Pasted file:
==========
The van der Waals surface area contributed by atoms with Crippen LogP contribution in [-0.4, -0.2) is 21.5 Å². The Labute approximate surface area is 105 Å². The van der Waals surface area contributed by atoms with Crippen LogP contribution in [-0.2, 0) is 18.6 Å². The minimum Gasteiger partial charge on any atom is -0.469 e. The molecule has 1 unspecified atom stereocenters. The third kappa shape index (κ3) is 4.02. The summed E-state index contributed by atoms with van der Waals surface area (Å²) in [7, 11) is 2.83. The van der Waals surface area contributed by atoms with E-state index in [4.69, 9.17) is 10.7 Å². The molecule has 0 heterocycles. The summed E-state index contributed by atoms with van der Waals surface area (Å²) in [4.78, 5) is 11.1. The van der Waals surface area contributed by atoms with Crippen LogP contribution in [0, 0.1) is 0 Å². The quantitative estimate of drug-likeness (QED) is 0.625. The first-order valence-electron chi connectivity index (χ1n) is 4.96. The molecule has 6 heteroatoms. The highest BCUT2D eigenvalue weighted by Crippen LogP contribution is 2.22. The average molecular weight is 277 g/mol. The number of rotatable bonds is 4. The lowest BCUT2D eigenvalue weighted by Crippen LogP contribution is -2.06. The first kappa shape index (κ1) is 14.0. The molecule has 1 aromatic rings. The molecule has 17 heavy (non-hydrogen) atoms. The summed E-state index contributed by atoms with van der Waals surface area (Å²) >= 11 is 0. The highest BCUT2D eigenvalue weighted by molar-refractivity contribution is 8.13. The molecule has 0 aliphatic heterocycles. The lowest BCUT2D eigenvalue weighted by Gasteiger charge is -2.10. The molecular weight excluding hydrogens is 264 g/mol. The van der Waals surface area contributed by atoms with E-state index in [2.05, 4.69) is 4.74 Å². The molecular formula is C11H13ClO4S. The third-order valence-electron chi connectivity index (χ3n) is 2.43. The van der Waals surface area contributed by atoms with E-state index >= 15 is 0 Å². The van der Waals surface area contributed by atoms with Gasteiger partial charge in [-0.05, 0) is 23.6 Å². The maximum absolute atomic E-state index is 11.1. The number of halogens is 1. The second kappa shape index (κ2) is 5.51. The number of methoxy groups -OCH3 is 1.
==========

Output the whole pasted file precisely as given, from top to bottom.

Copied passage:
The van der Waals surface area contributed by atoms with Crippen LogP contribution in [-0.4, -0.2) is 21.5 Å². The Labute approximate surface area is 105 Å². The van der Waals surface area contributed by atoms with Crippen LogP contribution in [-0.2, 0) is 18.6 Å². The minimum Gasteiger partial charge on any atom is -0.469 e. The molecule has 1 unspecified atom stereocenters. The third kappa shape index (κ3) is 4.02. The summed E-state index contributed by atoms with van der Waals surface area (Å²) in [7, 11) is 2.83. The van der Waals surface area contributed by atoms with E-state index in [4.69, 9.17) is 10.7 Å². The molecule has 0 heterocycles. The summed E-state index contributed by atoms with van der Waals surface area (Å²) in [4.78, 5) is 11.1. The van der Waals surface area contributed by atoms with Crippen LogP contribution in [0, 0.1) is 0 Å². The quantitative estimate of drug-likeness (QED) is 0.625. The first-order valence-electron chi connectivity index (χ1n) is 4.96. The molecule has 6 heteroatoms. The highest BCUT2D eigenvalue weighted by Crippen LogP contribution is 2.22. The average molecular weight is 277 g/mol. The number of rotatable bonds is 4. The lowest BCUT2D eigenvalue weighted by Crippen LogP contribution is -2.06. The first kappa shape index (κ1) is 14.0. The molecule has 1 aromatic rings. The molecule has 17 heavy (non-hydrogen) atoms. The summed E-state index contributed by atoms with van der Waals surface area (Å²) >= 11 is 0. The highest BCUT2D eigenvalue weighted by molar-refractivity contribution is 8.13. The molecule has 0 aliphatic heterocycles. The lowest BCUT2D eigenvalue weighted by Gasteiger charge is -2.10. The molecular weight excluding hydrogens is 264 g/mol. The van der Waals surface area contributed by atoms with E-state index in [2.05, 4.69) is 4.74 Å². The molecular formula is C11H13ClO4S. The third-order valence-electron chi connectivity index (χ3n) is 2.43. The van der Waals surface area contributed by atoms with E-state index >= 15 is 0 Å². The van der Waals surface area contributed by atoms with Gasteiger partial charge in [-0.05, 0) is 23.6 Å². The maximum absolute atomic E-state index is 11.1. The number of halogens is 1. The second kappa shape index (κ2) is 5.51. The number of methoxy groups -OCH3 is 1.